He goes on to give some advice for screening a pastoral candidate so a church can avoid ending up with a pastor who will turn “Christianity into the American religion of self-help therapy.” His advice includes paying close attention to the biblical qualifications for ministry. (1Timothy 3:1-7; Titus 1:5-9) Ask the candidate some very direct questions concerning these qualifications. Since one of the key qualifications is that they are “apt to teach”, closely scrutinize his teaching.

One question that he asks, “Is the man a theologian, or is he just a gifted speaker with a good heart?”, is something that desperately needs to be asked today. Too many people are just drawn to “gifted speakers” with messages that merely sound appealing. What is most important is their ability to accurately interpret the Bible.

[Read the rest of the article at 9 Marks (Scroll to the bottom of the page to find the article; for some reason, I was unable to successfully link directly to the article )]

Friday, October 13, 2006

Not Corrupting the Word - J. C. Ryle

Not Corrupting the Word by J. C. Ryle (1816-1900)

The following Sermon was preached in England, in August, 1858.

"Unlike so many, we do not peddle the word of God for profit. On the contrary, in Christ we speak before God with sincerity, like men sent from God" (2 Corinthians 2:17)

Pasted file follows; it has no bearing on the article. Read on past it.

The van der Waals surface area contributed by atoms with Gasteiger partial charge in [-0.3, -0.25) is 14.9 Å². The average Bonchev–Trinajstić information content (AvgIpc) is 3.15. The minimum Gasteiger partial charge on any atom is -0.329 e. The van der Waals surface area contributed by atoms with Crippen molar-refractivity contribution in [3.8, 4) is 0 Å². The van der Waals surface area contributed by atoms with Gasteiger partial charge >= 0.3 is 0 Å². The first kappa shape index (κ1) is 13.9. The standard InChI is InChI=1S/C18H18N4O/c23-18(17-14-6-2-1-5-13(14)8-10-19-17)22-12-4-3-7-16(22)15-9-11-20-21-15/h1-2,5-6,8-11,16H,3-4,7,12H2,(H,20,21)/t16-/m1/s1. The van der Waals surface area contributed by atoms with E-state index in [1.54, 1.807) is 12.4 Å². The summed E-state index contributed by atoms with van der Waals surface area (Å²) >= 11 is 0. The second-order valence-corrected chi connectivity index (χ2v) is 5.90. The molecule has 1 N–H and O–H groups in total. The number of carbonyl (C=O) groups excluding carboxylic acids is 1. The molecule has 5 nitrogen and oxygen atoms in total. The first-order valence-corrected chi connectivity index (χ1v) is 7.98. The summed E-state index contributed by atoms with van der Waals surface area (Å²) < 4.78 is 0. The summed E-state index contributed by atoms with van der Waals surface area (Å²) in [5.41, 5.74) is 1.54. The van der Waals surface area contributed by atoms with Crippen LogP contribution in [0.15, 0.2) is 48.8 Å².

It is no light matter to speak to any assembly of immortal souls about the things of God. But the most serious of all responsibilities is, to speak to a gathering of ministers, such as that which I now see before me. The awful feeling will come across my mind, that one single word said wrong, sinking into some heart, and bearing fruit at some future time, in some pulpit, may lead to harm, of which we cannot know the extent.

But there are occasions when true humility is to be seen, not so much in loud professions of our weakness, as in forgetting ourselves altogether. I desire to forget self at this time, in turning my attention to this portion of Scripture. If I say little about my own sense of insufficiency, do me the justice to believe, that it is not because I am not well aware of it.